He was pierced for our transgressions, . . . and by his wounds we are healed. Isaiah 53:5
After my conversation with Grady, it occurred to me why his preferred greeting was a “fist bump” not a handshake. A handshake would’ve exposed the scars on his wrist—the result of his attempts to do himself harm. It’s not uncommon for us to hide our wounds—external or internal—caused by others or self-inflicted.
In the wake of my interaction with Grady, I thought about Jesus’ physical scars, the wounds caused by nails pounded into His hands and feet and a spear thrust into His side. Rather than hiding His scars, Christ called attention to them.
After Thomas initially doubted that Jesus had risen from the dead, He said to him, “Put your finger here; see my hands. Reach out your hand and put it into my side. Stop doubting and believe” (John 20:27). When Thomas saw those scars for himself and heard Christ’s amazing words, he was convinced that it was Jesus. He exclaimed in belief, “My Lord and my God!” (v. 28). Jesus then pronounced a special blessing for those who haven’t seen Him or His physical wounds but still believe in Him: “Blessed are those who have not seen and yet have believed” (v. 29).
The best news ever is that His scars were for our sins—our sins against others or ourselves. The death of Jesus is for the forgiveness of the sins of all who believe in Him and confess with Thomas, “My Lord and my God!”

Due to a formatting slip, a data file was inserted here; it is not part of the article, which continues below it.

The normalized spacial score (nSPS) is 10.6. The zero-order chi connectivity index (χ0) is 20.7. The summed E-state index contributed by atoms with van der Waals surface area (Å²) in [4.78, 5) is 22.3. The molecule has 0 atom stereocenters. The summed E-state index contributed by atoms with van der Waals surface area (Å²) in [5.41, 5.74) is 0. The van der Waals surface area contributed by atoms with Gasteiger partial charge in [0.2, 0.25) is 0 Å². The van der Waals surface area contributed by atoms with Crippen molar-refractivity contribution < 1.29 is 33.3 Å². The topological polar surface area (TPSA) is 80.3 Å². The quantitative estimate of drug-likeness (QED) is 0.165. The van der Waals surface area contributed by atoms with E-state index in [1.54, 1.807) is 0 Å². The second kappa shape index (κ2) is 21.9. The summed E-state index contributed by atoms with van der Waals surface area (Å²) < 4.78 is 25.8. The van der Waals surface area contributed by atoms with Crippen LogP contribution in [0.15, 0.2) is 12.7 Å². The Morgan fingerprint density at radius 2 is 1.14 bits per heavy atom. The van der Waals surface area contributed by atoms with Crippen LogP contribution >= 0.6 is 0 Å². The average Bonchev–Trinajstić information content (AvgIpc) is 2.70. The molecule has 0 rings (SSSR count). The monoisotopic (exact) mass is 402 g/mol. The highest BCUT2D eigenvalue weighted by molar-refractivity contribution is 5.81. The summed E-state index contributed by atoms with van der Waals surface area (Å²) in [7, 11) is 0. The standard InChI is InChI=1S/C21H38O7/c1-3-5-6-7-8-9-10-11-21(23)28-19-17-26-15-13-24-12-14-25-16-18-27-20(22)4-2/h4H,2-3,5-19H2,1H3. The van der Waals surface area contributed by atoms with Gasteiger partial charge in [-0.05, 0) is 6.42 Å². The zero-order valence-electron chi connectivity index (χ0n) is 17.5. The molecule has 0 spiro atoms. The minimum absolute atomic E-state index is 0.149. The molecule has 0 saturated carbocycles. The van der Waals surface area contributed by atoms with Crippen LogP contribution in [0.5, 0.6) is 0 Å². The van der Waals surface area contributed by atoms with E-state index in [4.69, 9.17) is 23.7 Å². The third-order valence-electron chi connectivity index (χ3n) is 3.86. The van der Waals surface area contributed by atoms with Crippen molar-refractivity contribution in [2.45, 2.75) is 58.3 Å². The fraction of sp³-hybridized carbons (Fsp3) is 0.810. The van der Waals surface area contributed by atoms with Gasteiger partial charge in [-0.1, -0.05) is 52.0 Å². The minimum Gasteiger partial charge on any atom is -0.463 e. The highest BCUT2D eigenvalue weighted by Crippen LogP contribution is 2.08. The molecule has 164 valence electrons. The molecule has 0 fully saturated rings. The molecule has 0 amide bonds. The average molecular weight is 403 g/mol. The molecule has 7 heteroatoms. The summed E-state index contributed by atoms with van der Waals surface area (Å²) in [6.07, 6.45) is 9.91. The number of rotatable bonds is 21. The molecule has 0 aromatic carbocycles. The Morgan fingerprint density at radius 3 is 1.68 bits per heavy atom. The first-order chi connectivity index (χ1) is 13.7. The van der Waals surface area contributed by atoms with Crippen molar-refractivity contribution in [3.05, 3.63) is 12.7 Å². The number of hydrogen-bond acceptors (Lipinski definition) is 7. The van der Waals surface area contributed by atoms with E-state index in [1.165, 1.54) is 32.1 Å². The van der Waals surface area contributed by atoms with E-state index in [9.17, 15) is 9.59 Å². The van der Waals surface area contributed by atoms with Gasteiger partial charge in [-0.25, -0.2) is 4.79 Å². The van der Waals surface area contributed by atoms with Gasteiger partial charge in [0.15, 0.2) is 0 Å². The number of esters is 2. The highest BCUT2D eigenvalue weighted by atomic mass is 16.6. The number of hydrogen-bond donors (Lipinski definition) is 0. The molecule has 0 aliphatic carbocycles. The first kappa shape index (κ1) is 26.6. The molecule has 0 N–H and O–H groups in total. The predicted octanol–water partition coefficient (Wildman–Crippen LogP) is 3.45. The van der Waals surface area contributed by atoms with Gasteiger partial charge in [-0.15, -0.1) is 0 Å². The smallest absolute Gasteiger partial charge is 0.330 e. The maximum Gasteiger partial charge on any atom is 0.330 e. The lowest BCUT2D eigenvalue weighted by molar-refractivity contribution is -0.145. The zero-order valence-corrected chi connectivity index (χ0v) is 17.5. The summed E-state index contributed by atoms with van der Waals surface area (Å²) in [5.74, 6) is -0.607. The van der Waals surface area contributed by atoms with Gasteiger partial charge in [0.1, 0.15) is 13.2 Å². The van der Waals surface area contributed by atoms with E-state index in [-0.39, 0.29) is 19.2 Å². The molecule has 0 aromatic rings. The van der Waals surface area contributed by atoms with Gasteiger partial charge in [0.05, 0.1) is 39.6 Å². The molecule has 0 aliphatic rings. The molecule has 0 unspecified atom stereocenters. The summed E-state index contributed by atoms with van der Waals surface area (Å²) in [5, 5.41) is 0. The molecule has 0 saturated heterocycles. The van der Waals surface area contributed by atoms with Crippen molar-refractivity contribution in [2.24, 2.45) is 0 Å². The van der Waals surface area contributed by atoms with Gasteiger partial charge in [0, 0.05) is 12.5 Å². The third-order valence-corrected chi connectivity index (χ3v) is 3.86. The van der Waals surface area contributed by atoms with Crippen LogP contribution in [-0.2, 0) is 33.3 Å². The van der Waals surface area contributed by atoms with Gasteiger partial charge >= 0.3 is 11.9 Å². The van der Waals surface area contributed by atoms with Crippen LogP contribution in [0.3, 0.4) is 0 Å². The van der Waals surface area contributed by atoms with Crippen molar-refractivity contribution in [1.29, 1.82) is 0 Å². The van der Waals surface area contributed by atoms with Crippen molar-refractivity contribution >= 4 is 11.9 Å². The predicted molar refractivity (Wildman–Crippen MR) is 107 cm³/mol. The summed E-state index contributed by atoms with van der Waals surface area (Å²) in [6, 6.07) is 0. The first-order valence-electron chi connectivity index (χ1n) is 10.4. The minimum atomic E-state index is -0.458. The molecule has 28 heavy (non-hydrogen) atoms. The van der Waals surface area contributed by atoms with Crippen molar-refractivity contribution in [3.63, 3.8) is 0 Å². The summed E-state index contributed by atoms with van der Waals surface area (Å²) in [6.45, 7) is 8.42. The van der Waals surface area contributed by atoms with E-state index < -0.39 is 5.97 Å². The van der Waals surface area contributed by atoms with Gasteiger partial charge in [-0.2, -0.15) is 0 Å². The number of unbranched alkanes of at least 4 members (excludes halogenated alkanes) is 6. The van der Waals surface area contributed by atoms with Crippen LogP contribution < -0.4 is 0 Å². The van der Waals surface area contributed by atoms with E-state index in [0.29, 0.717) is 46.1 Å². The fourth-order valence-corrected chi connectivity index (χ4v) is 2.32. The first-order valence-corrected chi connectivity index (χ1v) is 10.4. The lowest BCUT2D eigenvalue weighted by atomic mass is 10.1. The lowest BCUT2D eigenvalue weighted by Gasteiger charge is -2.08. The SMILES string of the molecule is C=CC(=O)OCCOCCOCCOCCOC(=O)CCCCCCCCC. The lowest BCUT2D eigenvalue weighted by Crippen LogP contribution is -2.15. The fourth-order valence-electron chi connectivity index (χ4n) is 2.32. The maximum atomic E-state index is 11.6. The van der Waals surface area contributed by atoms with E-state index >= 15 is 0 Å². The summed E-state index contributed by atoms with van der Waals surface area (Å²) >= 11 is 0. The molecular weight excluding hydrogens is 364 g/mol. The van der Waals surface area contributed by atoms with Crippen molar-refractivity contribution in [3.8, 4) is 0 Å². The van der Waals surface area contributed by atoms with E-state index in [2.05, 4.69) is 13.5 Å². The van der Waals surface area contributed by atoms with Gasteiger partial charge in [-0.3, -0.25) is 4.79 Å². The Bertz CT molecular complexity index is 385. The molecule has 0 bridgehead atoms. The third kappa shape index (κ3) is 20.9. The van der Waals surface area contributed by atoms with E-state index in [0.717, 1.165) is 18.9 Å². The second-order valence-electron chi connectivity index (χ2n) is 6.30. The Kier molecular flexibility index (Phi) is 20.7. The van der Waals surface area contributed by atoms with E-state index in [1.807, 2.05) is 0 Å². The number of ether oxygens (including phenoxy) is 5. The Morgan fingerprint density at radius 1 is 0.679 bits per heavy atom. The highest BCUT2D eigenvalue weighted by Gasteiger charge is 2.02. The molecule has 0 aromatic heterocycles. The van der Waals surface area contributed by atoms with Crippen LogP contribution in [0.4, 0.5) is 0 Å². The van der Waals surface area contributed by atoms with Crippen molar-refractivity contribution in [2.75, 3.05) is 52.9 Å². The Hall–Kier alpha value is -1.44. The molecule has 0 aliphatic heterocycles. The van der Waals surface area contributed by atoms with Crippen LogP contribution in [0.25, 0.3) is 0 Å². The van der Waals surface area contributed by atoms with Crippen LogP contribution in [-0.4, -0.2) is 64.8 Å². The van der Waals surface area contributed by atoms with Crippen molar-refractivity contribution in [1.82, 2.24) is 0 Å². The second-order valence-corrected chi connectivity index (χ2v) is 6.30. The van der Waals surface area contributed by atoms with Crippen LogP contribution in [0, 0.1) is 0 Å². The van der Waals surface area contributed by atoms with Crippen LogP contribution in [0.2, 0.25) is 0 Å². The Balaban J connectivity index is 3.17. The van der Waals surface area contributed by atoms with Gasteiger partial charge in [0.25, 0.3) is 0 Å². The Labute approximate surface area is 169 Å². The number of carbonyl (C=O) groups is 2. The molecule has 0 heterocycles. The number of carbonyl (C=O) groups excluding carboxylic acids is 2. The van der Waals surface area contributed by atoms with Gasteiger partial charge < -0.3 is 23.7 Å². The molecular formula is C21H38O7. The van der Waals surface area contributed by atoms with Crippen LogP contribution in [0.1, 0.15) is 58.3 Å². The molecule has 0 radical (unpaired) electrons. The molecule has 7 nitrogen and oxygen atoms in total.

What circumstances led you to believe that Jesus’ scars were for you? If you haven’t believed in Him for the forgiveness of your sins, what keeps you from trusting Him today?
Father, I believe that Christ’s scars were for my sin. I’m grateful!
We can learn much about the resurrection of Jesus by piecing together the gospel accounts of the event. Prior to Christ’s appearing to Thomas in John 20:24–29, He appeared to Mary Magdalene and “the other Mary” (see Matthew 28:1), the two men on the road to Emmaus (Luke 24:13–32), and all of the disciples except for Thomas (John 20:19–24). Luke reports Jesus saying, “Touch me and see; a ghost does not have flesh and bones, as you see I have” (Luke 24:39). The disciples watched Him eat a piece of broiled fish. John 20:19 tells us “the doors [were] locked for fear of the Jewish leaders” and that “Jesus came and stood among them.” One week later, Thomas would see the physically resurrected Christ (vv. 26–27), resulting in Thomas’ convinced declaration of belief. Taken together, these passages show the human and divine nature of Jesus and affirm the fact of His bodily resurrection.
To learn more about the historical evidence for Jesus’ resurrection, visit christianuniversity.org/ca206.